…nobody can really attend church as though it’s a hobby; to do so does not reveal partial belief but hardness. The religious, moralistic, churchgoing evangelical who has no real intention of seeking God and following Him has not found some sweet spot between radical devotion and wanton sin – he’s found devastation. The moralism that passes for Christian faith today is a devastating hobby if you have no intention of submitting your life fully to God and chasing Him in Christ.

    Matt also compares our sorry attempts at appeasing God with half-hearted and inconsistent good works to the Israelites repeated instances of offering sacrifices to God to atone for sin. They used sacrifices like we use the backspace (and our parents used White-Out). They/we have no repentance, no brokenness over our sin offending God. Rather, we just want to “fix it.” We just want it gone. We want white without cost, error-free living without sacrifice.

    Matt compares our attitude to God in this good-works-appeasement-mentality to that of a wife beater who continually brings his wife flowers.

    She doesn’t want his stupid flowers. She wants him to repent; she wants to be honored.

    Our response to what God has done to provide for our sin in Jesus must only be answered in a response to Jesus. We cannot have heaven without Him.

    Jesus lays His body across the path [to hell]; there is no ignoring Him. If it’s headlong into hell we want to go, we have to step over Jesus to get there.

    A Response to Deep and Wide
    I’m also reading Andy Stanley’s book Deep and Wide right now. It’s really good – as far as church organization, sermon presentation and the pragmatics of doing church. I’d like to throw Andy and Matt into a room together and see who exits unbruised. Matt pulls no punches in this chapter about God being in charge of who enters heaven and who doesn’t. Andy urges us to speak and polish and present the church in the best possible light to make it easy for the unchurched to come back to hear more. Somewhere in these two books, a fight is brewing…

  4. Jeff says:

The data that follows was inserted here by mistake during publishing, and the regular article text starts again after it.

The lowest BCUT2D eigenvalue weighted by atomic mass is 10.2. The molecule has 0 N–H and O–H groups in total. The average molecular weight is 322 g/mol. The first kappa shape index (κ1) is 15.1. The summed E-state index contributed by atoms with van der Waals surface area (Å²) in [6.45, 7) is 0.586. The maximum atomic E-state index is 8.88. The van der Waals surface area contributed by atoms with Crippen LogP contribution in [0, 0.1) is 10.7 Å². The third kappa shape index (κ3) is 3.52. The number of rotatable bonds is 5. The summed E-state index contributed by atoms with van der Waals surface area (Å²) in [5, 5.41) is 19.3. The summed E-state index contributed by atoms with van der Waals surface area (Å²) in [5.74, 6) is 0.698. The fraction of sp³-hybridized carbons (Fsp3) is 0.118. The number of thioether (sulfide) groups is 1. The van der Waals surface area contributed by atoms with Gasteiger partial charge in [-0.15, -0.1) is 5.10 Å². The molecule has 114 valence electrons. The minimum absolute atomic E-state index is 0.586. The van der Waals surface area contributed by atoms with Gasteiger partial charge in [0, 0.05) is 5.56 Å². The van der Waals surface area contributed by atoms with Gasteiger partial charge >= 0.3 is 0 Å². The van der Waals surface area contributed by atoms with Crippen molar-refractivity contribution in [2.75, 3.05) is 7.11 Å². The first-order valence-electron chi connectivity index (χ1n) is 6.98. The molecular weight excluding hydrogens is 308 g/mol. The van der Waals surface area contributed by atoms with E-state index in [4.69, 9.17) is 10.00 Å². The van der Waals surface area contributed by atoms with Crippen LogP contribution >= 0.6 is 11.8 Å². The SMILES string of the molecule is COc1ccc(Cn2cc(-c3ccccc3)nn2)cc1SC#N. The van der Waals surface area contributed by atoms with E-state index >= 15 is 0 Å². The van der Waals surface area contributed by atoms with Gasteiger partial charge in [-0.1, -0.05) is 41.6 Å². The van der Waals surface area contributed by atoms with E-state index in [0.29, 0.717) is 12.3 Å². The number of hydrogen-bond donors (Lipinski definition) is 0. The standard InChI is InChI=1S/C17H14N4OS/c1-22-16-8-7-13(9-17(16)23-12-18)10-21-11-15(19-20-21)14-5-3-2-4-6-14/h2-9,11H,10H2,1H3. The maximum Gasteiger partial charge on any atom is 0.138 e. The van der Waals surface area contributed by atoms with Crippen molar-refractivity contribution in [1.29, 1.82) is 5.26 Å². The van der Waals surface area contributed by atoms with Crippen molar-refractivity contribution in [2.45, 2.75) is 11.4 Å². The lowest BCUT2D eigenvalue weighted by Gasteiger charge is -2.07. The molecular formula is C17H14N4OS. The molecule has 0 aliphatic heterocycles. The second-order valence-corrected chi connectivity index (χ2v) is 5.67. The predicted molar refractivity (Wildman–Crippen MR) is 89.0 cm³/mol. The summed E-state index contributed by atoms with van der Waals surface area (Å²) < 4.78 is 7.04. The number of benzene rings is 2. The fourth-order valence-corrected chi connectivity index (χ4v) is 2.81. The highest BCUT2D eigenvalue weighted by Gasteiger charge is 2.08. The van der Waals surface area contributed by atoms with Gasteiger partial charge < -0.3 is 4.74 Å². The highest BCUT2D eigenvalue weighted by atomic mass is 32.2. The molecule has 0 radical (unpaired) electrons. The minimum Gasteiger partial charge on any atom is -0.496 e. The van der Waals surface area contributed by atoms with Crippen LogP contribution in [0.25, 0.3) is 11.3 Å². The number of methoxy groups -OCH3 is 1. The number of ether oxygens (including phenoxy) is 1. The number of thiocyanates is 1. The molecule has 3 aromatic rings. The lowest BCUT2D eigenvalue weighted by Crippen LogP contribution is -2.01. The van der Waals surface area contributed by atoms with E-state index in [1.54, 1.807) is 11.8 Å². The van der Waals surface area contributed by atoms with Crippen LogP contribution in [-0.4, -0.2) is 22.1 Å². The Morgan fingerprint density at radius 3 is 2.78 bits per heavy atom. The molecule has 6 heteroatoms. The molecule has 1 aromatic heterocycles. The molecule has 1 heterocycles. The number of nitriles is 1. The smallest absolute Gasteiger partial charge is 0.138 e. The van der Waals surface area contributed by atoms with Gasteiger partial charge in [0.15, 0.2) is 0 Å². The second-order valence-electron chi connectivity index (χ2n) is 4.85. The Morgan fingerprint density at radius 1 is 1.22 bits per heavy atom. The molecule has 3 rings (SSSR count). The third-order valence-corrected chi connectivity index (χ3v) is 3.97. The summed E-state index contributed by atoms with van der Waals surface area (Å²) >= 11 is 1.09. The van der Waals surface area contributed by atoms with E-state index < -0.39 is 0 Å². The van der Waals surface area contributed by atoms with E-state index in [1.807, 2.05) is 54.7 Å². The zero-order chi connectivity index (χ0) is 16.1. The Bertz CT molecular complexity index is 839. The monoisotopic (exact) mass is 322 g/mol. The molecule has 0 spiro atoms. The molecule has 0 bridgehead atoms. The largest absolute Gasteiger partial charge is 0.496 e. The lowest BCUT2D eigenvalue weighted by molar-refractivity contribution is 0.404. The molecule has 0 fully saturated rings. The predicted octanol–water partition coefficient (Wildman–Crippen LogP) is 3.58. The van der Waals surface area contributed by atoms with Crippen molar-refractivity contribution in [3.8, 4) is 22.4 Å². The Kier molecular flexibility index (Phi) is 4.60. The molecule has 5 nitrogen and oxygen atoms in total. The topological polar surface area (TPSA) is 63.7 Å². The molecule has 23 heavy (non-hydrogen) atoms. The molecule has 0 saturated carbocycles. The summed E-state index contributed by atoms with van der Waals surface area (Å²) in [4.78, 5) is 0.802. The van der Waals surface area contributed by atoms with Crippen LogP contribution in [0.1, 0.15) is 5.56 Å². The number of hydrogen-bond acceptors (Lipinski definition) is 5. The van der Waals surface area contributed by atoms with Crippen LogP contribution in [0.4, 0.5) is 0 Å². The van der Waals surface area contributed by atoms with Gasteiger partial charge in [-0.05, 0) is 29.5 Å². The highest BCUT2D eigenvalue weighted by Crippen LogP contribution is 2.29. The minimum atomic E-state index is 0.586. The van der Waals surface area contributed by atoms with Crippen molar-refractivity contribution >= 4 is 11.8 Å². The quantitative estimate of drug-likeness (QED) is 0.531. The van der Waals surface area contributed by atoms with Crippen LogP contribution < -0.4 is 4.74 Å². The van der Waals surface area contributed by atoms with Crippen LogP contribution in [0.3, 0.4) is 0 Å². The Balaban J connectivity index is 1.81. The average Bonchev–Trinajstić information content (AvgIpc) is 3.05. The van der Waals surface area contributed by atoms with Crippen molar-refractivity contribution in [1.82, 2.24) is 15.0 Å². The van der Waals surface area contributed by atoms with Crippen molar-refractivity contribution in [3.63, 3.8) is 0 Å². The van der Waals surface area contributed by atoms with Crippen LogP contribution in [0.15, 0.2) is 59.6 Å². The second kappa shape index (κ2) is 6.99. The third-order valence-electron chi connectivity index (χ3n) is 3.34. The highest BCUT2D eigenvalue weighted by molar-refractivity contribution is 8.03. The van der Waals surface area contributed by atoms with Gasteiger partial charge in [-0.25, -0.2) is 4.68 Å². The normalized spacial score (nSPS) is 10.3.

Still enjoying the book… at times immensely. At others, Chandler doesn’t necessarily stumble (because the content is good), but it’s clear that, like all books, some chapters just lack the focus, creativity and power of others.

    The chapter on consummation was like that to me. Here’s a topic that should soar in epic prose and creative beauty, and Matt just seems to be a loss to pull it off. Of course, who is able to write of the end times, heaven, Christ’s return and Christian’s transformation in a way that captivates and enraptures? … Well, several have, and Matt misses utilizing them. I recommend Randy Alcorn’s book Heaven to anyone wanting a better vision of heaven than – and here I do like Matt’s description – of our pitiful Tom and Jerry heaven which has us wearing blaring white robes, playing heavy harps for all of eternity.

    What Matt does well in chapter 8 is to point out that Christians should not get caught in the weeds of details about the end times and miss what the end times are for. Christ will renew the earth! Death, sin, and pain will be eradicated. I love how he points out that the Greek for “new heaven and new earth” in scripture doesn’t mean “new in kind” but “new in nature.” He does a great job elaborating on the scriptural view that the earth will be renewed – not as many think that we’ll be raptured off the earth to some ethereal heaven.

    At this point in the book, I’d have to agree with Rick Warren’s cover quote of it:

    If you read only one book this year, make it this one. It’s that important.”

    The Explicit Gospel really does straighten out our immature teachings on the glorious, beautiful, mind-blowing wonder of our faith in Jesus Christ and what it produces in us and in His creation.